Ex-soldier from Exeter to march with his guide dog on Remembrance Sunday with Blind Veterans UK
A blind veteran from Devon will march with his guide dog together with other blind veterans to the Cenotaph on Remembrance Sunday for Blind Veterans UK.
John Evans, 61 from Talaton, and his guide dog Johnny will join more than 100 other representatives of Blind Veterans UK, which this year celebrates its 100 years of service to vision impaired ex-Service men and women.
John served in the Royal Air Force from 1972 until 1978 where he worked as an Engineer. He trained at RAF Swinderby and later he was stationed at RAF Bicester and RAF Abingdon.
In 1999, John was diagnosed with retinitis pigmentosa, a disease which gradually causes sight loss. He started receiving help and support from Blind Veterans UK in 2012.
John says: “I was having a hard time. Ten years into losing my sight and I felt like a waste of space. Blind Veterans UK picked me up and showed me what was possible.
“I recently went on an activities week at the charity’s Brighton centre and we did everything from indoor rock climbing to driving Go Karts. The charity’s training has also been great. They provided me with a laptop and IT training and I’m now even more independent than I was before.”
It was through Blind Veterans UK John learned about the use and importance of guide dogs and in 2014 he contacted the charity Guide Dogs about getting his own.
John says: “I got paired with Johnny in May this year and together we had John Evans and Johnny several weeks of training. It was important to me to get our partnership right as living in the countryside is quite different for guide dogs and I wanted to make sure we formed the perfect team.”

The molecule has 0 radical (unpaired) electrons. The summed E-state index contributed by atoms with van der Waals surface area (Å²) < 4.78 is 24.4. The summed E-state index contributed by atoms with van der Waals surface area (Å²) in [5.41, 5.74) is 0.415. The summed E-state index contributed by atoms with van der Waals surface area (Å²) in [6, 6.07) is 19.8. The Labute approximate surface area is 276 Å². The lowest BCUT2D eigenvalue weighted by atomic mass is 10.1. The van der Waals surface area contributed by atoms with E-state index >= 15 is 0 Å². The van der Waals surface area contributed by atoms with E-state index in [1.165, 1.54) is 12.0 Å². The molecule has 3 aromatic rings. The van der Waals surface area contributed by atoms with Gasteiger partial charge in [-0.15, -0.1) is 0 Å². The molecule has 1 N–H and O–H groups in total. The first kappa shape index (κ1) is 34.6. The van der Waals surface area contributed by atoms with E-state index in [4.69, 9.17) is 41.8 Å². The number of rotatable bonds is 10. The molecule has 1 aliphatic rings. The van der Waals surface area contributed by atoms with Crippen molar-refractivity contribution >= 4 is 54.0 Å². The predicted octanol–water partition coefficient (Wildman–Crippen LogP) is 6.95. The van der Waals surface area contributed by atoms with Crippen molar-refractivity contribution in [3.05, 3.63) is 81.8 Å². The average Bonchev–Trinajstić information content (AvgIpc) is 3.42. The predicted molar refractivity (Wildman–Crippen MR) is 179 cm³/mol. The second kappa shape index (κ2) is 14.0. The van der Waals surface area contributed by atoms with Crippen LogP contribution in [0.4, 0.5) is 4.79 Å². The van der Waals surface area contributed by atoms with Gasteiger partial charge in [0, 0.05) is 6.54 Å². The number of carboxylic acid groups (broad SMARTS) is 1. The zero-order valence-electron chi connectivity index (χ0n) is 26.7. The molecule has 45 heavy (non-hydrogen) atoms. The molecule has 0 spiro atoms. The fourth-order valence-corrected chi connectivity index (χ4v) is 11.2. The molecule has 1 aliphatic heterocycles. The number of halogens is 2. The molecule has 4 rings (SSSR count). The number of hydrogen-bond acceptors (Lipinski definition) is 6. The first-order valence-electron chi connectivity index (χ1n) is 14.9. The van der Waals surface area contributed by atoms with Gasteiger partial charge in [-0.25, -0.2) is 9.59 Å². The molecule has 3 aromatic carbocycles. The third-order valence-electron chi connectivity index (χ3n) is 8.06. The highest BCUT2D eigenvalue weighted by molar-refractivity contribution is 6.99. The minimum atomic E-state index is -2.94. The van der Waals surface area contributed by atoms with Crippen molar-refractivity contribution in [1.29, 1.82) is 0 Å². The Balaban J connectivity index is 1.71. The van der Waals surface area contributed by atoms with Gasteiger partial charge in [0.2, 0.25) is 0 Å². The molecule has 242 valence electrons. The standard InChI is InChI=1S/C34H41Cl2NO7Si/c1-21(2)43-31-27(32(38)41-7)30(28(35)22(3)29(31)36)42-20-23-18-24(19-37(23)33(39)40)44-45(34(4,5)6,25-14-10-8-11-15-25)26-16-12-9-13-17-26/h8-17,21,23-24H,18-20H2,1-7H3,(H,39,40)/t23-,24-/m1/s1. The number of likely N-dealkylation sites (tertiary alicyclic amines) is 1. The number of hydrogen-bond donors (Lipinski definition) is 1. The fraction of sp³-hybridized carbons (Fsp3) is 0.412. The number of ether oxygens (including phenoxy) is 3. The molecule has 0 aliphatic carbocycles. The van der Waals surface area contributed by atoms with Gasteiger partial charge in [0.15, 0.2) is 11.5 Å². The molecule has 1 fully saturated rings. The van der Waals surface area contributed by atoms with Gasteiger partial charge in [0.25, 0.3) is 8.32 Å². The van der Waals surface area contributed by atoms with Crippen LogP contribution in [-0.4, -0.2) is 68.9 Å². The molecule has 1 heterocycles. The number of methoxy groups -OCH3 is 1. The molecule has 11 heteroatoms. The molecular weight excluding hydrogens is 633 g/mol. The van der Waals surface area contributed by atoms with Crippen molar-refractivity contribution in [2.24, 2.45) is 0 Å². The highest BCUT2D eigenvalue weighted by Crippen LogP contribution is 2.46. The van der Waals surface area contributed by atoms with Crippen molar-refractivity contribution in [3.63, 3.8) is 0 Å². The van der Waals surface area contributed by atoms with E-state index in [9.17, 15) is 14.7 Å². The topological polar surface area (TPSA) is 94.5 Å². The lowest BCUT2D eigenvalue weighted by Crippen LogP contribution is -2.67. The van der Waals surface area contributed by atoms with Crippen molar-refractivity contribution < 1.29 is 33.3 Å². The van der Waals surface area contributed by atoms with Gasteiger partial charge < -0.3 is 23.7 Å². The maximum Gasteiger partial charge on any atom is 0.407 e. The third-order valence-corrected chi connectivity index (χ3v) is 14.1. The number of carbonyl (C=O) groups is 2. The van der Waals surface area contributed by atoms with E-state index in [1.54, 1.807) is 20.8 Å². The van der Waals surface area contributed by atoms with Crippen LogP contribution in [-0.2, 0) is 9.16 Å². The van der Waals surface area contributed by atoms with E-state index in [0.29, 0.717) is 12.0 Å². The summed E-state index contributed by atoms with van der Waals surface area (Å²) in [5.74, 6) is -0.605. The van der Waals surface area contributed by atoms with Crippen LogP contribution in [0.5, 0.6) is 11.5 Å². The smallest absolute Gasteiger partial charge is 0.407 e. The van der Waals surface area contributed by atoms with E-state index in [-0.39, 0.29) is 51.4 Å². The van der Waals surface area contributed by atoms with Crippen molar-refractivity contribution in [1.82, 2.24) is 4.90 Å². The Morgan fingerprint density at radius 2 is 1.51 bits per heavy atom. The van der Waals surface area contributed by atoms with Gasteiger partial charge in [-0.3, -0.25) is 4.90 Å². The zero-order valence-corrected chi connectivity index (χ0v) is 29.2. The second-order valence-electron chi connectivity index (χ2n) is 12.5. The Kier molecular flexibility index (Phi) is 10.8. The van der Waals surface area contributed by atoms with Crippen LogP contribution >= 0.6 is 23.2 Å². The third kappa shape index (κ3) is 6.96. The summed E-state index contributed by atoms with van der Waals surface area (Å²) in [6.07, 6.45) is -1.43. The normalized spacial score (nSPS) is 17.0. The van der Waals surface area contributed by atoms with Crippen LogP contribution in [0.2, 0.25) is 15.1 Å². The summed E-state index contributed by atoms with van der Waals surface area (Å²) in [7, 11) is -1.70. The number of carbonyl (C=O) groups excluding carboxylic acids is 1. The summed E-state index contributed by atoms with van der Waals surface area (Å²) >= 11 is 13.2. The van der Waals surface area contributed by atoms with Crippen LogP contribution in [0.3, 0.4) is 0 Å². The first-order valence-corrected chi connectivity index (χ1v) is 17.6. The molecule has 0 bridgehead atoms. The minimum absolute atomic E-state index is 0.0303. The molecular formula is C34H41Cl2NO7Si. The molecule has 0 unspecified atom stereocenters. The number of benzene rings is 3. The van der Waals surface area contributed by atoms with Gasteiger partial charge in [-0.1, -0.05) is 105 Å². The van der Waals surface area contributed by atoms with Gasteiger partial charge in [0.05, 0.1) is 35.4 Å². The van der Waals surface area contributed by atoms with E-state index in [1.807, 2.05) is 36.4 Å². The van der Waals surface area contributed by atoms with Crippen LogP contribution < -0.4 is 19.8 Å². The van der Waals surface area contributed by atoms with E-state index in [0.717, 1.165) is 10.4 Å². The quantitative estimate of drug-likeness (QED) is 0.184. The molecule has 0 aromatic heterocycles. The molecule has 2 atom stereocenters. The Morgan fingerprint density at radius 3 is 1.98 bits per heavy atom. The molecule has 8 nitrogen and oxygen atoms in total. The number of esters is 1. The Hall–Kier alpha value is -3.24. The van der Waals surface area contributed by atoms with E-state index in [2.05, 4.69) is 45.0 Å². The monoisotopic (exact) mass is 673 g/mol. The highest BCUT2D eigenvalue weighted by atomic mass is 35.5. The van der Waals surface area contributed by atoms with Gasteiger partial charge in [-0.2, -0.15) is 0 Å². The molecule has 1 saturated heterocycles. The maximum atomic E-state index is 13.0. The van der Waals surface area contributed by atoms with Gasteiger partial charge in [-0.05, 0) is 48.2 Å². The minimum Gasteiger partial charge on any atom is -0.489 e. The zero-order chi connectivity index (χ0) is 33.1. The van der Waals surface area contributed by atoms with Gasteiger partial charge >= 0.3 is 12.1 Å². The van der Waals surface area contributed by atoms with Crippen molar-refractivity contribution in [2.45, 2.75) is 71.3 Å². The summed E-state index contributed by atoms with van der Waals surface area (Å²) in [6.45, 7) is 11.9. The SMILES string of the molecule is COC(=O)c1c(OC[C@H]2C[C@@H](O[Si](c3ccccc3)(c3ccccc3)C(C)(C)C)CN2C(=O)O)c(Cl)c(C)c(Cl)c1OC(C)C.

John will be marching to the Cenotaph for the third time but it is the first time he will march with his guide dog as this year marks the first year guide dogs are allowed on the parade on Remembrance Sunday.
John says: “It’s important to me to march with Johnny for Blind Veterans UK as both charities have supported me immensely.”
John and Johnny will march together with more than 100 other blind veterans on Remembrance Sunday for Blind Veterans UK.
He says: “With Blind Veterans UK I get to talk to veterans who served during the Second World War as well as other conflicts such as the Falklands, Iraq and Afghanistan. Remembrance Sunday is my way of paying respects to those generations.”
Blind Veterans UK was founded in 1915 and the charity’s initial purpose was to help and support soldiers blinded in World War I. But the organisation has gone on to support more than 35,000 blind veterans and their families, spanning World War II to recent conflicts including Iraq and Afghanistan.
For 100 years, the charity has been providing vital free training, rehabilitation, equipment and emotional support to blind and vision impaired veterans no matter when they served or how they lost their sight.
Visit blindveterans.org.uk to learn more about the charity’s 100 year history and how you can support its vital work today.
(from a press release)
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